Posted 6/20/2013 8:19 PM (GMT -6)
Angelic, I'm not usually on this forum but was checking for spam and saw your post. I went through something similar with my husband. He suffered from depression but neither of us knew it. I know that sounds strange but back then people didn't talk about depression and you had to see a psychiatrist to get antidepressant medication, too. Anyway, neither of us communicated well. I would try and when I wasn't getting the response I felt I should get, I would clam up. That got us nowhere fast.
It was rough for a while but we both knew that deep down we loved each other and it was worth the work to keep the marriage going. We had three small children at the time.
I then found out about chemical imbalances, talked to my husband and explained this to him and he was willing to listen, too. He agreed to see the psychiatrist and get the medication he needed. What a difference that made and our marriage made full circle and we both were very happy again.
Marriages usually reach a fork in the road. We just have to decide to both go down the same path instead of different directions. It does take work on both parts and also give and take on both parts, too, but it can be done if both parties want it badly enough.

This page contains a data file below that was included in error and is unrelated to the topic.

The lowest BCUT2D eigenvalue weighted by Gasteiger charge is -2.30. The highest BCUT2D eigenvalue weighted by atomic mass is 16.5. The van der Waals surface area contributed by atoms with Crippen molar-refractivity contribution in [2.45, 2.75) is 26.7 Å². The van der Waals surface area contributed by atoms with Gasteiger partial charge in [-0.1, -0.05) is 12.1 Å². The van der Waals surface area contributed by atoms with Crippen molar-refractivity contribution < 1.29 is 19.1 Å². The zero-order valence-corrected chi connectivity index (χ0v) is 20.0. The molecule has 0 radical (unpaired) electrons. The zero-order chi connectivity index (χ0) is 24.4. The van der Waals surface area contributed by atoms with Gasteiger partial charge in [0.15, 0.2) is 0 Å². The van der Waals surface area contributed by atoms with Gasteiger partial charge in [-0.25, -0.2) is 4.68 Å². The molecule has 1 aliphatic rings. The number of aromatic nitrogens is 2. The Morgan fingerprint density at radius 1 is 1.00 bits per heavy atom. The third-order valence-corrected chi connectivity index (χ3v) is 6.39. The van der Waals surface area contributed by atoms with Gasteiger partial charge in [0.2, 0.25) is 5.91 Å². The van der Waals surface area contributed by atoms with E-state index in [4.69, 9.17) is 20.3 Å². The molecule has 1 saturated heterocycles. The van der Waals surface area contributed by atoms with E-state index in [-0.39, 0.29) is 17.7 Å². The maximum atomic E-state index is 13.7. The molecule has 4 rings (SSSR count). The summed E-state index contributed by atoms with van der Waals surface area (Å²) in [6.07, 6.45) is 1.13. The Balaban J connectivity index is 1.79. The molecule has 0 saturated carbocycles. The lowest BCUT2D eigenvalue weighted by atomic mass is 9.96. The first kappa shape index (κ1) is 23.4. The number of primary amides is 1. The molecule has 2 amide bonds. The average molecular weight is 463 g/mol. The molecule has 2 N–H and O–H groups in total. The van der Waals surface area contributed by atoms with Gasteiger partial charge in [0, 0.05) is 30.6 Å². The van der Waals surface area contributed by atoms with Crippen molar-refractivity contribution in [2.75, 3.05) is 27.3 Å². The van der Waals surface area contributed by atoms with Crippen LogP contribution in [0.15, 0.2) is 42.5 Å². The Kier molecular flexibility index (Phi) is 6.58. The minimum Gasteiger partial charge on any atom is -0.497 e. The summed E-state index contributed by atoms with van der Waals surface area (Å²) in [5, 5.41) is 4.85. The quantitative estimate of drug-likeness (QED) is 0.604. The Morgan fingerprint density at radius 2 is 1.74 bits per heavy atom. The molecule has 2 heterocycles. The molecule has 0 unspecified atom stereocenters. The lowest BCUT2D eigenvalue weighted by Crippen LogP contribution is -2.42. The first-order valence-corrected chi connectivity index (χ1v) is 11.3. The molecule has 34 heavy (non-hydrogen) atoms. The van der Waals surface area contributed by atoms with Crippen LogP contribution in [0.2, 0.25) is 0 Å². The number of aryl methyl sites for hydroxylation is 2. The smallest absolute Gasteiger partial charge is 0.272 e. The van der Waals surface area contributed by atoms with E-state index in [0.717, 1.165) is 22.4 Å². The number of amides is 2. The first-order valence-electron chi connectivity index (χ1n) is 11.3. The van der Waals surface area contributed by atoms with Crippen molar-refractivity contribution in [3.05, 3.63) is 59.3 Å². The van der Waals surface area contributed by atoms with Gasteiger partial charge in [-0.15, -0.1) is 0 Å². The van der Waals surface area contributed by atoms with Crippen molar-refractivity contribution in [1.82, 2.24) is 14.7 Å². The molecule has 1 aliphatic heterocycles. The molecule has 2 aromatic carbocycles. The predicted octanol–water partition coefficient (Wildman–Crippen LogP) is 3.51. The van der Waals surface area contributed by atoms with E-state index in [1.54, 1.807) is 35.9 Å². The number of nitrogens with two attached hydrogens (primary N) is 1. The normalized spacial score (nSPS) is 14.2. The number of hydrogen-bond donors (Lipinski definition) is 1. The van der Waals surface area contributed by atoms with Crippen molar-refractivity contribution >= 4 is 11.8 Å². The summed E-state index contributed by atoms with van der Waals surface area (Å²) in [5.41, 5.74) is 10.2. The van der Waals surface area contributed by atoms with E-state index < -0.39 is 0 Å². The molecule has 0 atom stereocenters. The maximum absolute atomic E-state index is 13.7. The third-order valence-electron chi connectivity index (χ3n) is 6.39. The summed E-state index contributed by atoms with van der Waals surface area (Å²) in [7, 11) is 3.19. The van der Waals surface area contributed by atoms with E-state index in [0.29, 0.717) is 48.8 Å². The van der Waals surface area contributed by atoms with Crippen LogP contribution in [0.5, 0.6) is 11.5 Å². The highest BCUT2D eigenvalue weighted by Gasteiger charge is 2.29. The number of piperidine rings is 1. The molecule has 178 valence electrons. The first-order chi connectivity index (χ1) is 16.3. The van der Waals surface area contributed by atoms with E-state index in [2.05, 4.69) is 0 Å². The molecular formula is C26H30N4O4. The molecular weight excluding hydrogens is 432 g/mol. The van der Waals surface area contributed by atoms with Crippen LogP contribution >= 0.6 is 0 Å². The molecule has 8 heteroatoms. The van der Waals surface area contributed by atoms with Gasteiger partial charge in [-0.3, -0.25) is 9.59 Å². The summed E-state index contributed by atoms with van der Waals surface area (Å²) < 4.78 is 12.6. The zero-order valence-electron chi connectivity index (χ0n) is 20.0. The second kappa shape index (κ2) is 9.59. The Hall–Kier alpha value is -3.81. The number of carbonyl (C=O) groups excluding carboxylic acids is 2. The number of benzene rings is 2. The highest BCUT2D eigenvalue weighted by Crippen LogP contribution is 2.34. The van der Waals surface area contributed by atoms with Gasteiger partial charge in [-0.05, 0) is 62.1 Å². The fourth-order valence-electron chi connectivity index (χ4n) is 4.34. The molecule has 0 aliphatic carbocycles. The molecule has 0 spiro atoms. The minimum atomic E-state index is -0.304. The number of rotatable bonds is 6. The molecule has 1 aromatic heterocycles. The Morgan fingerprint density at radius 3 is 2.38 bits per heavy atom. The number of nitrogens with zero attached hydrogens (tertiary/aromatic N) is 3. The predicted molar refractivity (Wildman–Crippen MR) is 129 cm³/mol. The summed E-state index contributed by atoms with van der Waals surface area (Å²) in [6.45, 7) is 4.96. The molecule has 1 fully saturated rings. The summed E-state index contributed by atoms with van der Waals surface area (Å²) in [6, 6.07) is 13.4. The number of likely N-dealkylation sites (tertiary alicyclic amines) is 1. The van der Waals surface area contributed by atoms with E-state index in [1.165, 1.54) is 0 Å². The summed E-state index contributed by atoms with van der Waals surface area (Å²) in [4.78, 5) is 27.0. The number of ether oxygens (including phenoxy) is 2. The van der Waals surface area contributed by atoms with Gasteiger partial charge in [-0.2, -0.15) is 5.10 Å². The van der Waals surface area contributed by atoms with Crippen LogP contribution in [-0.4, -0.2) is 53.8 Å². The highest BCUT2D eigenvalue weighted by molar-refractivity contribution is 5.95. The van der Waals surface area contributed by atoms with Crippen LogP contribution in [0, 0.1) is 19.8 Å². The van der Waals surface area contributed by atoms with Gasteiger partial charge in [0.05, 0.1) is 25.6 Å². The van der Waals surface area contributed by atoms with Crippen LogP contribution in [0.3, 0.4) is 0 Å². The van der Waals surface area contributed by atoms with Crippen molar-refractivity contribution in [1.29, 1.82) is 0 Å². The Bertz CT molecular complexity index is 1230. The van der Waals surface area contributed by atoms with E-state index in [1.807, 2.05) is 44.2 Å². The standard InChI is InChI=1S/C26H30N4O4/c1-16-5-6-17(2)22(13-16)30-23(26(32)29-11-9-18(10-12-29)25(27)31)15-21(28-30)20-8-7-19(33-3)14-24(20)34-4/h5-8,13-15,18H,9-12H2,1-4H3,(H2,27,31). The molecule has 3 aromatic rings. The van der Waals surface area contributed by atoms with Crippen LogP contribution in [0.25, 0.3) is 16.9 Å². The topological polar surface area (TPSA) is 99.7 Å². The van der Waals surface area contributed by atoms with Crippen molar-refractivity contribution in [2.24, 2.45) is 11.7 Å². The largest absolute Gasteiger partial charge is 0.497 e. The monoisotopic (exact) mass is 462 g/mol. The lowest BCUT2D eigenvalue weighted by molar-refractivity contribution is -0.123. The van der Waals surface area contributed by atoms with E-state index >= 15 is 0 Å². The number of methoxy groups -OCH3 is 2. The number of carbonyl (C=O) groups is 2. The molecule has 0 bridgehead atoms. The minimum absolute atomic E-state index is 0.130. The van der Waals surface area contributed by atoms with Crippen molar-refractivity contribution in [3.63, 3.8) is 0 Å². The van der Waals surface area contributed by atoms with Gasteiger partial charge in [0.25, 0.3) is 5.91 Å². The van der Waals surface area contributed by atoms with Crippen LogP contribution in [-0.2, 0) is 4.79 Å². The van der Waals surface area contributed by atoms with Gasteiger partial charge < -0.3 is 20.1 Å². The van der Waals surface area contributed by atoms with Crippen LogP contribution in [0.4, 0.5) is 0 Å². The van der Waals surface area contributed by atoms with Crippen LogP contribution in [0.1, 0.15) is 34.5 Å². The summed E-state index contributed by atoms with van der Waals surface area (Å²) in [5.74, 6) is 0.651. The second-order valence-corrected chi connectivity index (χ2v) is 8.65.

It sounds like your husband does want to keep this marriage going and you sound like you do too. I do think you both should sit down and tell each other how much you love one another. The love is there from what I can see in your posts. He could have been having a bad time and sometimes we say things we truly regret. I do suggest that you both agree to be open and honest with one another, though. Trust is a huge issue in a marriage.
You are not a failure. Both of you have made mistakes, and hey, who doesn't! Just make sure you have learned from the mistakes. Just start looking towards the future together and don't look back since you can't change the past but you can work towards a bright future.
Also, I wouldn't give a lot of weight about his parents. Parents usually stand behind their children in situations like this. When I was dating my husband, I broke up with him once and his parents said some not so nice things to him about me to make him feel better. When we got back together he made the mistake of telling me. Yes, I was hurt but I knew I needed to forgive them, which I did. We became wonderful friends and I adored my in-laws. Forgiveness is important in all aspects of this situation.
I will be praying that this all will work out for you. It will not happen overnight but, if you take one day at a time and work together. I think it could work out fine.
Fibromyalgia, Crohn's Disease, Ostomy, Autoimmune Inner Ear Disease, Diabetes, Osteoporosis, Glaucoma, Scoliosis, Ankylosing Spondylitis
God does not give us a spirit of fear, but of power and of love and of a sound mind. 2 Timothy 1:7